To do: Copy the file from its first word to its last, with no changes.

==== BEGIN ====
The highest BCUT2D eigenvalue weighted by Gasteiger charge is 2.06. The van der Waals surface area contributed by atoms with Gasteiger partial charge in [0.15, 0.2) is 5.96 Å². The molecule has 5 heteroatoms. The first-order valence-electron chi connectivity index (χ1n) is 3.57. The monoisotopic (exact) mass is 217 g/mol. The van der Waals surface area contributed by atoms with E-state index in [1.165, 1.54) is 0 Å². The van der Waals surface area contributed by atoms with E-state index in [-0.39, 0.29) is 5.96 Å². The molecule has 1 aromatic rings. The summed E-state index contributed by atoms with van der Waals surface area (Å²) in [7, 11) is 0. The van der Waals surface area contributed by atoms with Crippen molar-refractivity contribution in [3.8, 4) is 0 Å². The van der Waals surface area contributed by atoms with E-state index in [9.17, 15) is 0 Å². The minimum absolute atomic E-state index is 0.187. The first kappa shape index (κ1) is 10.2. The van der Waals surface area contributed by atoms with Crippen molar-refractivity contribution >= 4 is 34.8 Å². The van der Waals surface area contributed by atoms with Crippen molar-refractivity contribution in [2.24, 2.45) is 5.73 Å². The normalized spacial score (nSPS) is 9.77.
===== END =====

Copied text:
The highest BCUT2D eigenvalue weighted by Gasteiger charge is 2.06. The van der Waals surface area contributed by atoms with Gasteiger partial charge in [0.15, 0.2) is 5.96 Å². The molecule has 5 heteroatoms. The first-order valence-electron chi connectivity index (χ1n) is 3.57. The monoisotopic (exact) mass is 217 g/mol. The van der Waals surface area contributed by atoms with E-state index in [1.165, 1.54) is 0 Å². The van der Waals surface area contributed by atoms with E-state index in [-0.39, 0.29) is 5.96 Å². The molecule has 1 aromatic rings. The summed E-state index contributed by atoms with van der Waals surface area (Å²) in [7, 11) is 0. The van der Waals surface area contributed by atoms with Crippen molar-refractivity contribution in [3.8, 4) is 0 Å². The van der Waals surface area contributed by atoms with E-state index in [9.17, 15) is 0 Å². The minimum absolute atomic E-state index is 0.187. The first kappa shape index (κ1) is 10.2. The van der Waals surface area contributed by atoms with Crippen molar-refractivity contribution >= 4 is 34.8 Å². The van der Waals surface area contributed by atoms with Crippen molar-refractivity contribution in [2.24, 2.45) is 5.73 Å². The normalized spacial score (nSPS) is 9.77.